- Longmay will get 3.8 billion yuan from local government
- Funds are to be used to repay securities due in December
A Chinese state-owned coal miner said it will get a 3.8 billion yuan ($595.6 million) bailout from the local government before two bonds mature next month.
Heilongjiang Longmay Mining Holding Group will use the money, which will be transferred to its account by Dec. 1, toward payments on 5 billion yuan of bonds due Dec. 5 and 800 million yuan of notes maturing Dec. 15, according to a company statement on Chinamoney’s website Thursday. Longmay, the biggest coking coal company in northeast China, will also use 2.3 billion yuan of its own cash to repay the debts, which include principal and interest, it said.
At least six firms have defaulted in China’s onshore market this year, as President Xi Jinping shifts from reliance on smokestack industries amid the slowest economic growth in a quarter century. The global slump in commodities has added to financial strains in China’s energy industry. In the international market, coal trader Winsway Enterprises Holdings Ltd. failed to pay interest on dollar bonds for a second time this year in October, and Hidili Industry International Development Ltd. didn’t repay its dollar notes due Nov. 4.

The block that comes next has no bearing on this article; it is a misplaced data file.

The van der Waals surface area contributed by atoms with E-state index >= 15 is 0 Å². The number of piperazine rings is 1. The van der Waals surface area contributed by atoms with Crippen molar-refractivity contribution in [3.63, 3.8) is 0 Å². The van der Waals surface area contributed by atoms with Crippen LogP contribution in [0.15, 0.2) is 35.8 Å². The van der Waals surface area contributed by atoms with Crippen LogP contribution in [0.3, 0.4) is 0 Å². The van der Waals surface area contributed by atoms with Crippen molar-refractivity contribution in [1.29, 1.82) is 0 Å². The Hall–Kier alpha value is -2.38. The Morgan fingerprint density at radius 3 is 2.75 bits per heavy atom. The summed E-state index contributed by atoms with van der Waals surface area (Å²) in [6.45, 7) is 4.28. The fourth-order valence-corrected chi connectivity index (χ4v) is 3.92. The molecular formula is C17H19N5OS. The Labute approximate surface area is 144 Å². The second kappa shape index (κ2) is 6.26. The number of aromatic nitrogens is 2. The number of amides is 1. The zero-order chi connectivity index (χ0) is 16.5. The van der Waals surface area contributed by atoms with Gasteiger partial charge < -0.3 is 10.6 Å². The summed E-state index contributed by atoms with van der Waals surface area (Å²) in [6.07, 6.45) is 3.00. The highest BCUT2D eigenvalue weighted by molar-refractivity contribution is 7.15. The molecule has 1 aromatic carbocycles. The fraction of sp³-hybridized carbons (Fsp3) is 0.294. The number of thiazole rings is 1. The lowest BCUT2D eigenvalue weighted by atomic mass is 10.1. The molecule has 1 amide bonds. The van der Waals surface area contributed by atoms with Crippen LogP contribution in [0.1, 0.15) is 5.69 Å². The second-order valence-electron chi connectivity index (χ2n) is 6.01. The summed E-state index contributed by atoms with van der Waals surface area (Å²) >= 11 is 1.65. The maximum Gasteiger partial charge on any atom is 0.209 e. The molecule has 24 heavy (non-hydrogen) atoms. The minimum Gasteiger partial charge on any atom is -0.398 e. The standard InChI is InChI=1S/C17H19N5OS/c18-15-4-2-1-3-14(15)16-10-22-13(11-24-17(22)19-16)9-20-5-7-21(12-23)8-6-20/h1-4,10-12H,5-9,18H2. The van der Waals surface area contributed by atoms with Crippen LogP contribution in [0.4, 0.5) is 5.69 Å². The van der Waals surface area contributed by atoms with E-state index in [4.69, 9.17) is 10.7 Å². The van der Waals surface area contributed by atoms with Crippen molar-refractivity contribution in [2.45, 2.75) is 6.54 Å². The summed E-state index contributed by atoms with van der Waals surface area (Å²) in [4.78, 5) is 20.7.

“The bailout will help ease the market worries about credit risks,” said analysts led by Xu Hanfei at Guotai Junan Securities Co. in a report Friday. “But there is still uncertainty if Longmay can repay the other outstanding borrowings.”
Longmay has 1.6 billion yuan of notes with a coupon rate of 5.5 percent due July 2016 and 800 million yuan of debentures with a 7 percent coupon due in March 2016, according to data compiled by Bloomberg.
The company suffered a net loss of 2.8 billion yuan in the first nine months of this year, compared with a loss of 3.9 billion yuan in the same period last year, according to a statement on Oct. 30. Its total debt rose to 63.2 billion yuan as of Sept. 30 from 57.5 billion yuan at the beginning of this year.
“As Heilongjiang province’s signature state-owned coal company, our company’s reform and development affect the lives of more than 200,000 workers and their families, as well as the interests of many companies and financial institutions in the province,” Longmay said in the statement Thursday.
Other coal companies have also fallen into debt traps. State-owned coal miner Yunnan Coal Chemical Industry Group Co. and its businesses had 1.31 billion yuan of overdue loans as of Oct. 30 due to rising borrowings and a cash shortage, its unit Yunnan Yunwei Co. said in a Shanghai Stock Exchange statement dated Tuesday. China Chengxin International Credit Rating Co. lowered the parent’s issuer rating to BB from AA on Nov. 13, and put the firm on notice for a possible further cut.
“The provincial government has always been pulling together strength of the whole province to support Longmay’s reform and development,” Longmay’s statement said.
— With assistance by Judy Chen